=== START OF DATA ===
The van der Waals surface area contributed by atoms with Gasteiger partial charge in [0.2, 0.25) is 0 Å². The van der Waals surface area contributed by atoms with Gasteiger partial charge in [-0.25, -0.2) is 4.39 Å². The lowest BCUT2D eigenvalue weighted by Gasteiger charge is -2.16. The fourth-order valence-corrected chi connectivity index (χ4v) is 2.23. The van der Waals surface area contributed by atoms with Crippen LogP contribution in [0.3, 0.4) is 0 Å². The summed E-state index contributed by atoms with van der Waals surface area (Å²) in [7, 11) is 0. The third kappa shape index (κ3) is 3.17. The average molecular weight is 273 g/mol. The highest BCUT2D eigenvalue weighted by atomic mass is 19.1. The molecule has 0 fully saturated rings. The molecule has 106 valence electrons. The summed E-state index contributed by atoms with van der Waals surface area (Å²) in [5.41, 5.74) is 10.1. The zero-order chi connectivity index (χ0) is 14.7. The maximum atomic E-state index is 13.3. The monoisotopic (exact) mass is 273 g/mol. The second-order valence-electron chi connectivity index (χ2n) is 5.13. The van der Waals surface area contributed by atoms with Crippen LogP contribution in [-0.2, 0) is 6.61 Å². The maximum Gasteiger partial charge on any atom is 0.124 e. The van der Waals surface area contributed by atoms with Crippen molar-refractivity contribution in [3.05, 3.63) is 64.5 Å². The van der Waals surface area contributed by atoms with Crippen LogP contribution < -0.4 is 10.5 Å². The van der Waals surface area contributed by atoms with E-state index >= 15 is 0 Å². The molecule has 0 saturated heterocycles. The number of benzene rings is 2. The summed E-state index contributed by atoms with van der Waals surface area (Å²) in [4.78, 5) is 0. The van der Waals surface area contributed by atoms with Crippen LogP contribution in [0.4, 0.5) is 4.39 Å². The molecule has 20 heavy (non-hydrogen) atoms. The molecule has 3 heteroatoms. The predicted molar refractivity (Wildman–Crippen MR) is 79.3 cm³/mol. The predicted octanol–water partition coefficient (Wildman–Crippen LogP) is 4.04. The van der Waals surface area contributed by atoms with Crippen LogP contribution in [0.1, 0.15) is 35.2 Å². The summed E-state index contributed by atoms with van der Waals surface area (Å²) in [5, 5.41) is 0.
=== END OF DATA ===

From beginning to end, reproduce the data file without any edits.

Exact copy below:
The van der Waals surface area contributed by atoms with Gasteiger partial charge in [0.2, 0.25) is 0 Å². The van der Waals surface area contributed by atoms with Gasteiger partial charge in [-0.25, -0.2) is 4.39 Å². The lowest BCUT2D eigenvalue weighted by Gasteiger charge is -2.16. The fourth-order valence-corrected chi connectivity index (χ4v) is 2.23. The van der Waals surface area contributed by atoms with Crippen LogP contribution in [0.3, 0.4) is 0 Å². The summed E-state index contributed by atoms with van der Waals surface area (Å²) in [7, 11) is 0. The third kappa shape index (κ3) is 3.17. The average molecular weight is 273 g/mol. The highest BCUT2D eigenvalue weighted by atomic mass is 19.1. The molecule has 0 fully saturated rings. The molecule has 106 valence electrons. The summed E-state index contributed by atoms with van der Waals surface area (Å²) in [5.41, 5.74) is 10.1. The zero-order chi connectivity index (χ0) is 14.7. The maximum atomic E-state index is 13.3. The monoisotopic (exact) mass is 273 g/mol. The second-order valence-electron chi connectivity index (χ2n) is 5.13. The van der Waals surface area contributed by atoms with Crippen LogP contribution in [-0.2, 0) is 6.61 Å². The maximum Gasteiger partial charge on any atom is 0.124 e. The van der Waals surface area contributed by atoms with Crippen molar-refractivity contribution in [3.05, 3.63) is 64.5 Å². The van der Waals surface area contributed by atoms with Crippen LogP contribution < -0.4 is 10.5 Å². The van der Waals surface area contributed by atoms with E-state index >= 15 is 0 Å². The molecule has 0 saturated heterocycles. The number of benzene rings is 2. The summed E-state index contributed by atoms with van der Waals surface area (Å²) in [4.78, 5) is 0. The van der Waals surface area contributed by atoms with Crippen LogP contribution in [0.4, 0.5) is 4.39 Å². The molecule has 20 heavy (non-hydrogen) atoms. The molecule has 3 heteroatoms. The predicted molar refractivity (Wildman–Crippen MR) is 79.3 cm³/mol. The predicted octanol–water partition coefficient (Wildman–Crippen LogP) is 4.04. The van der Waals surface area contributed by atoms with Crippen LogP contribution in [0.1, 0.15) is 35.2 Å². The summed E-state index contributed by atoms with van der Waals surface area (Å²) in [5, 5.41) is 0.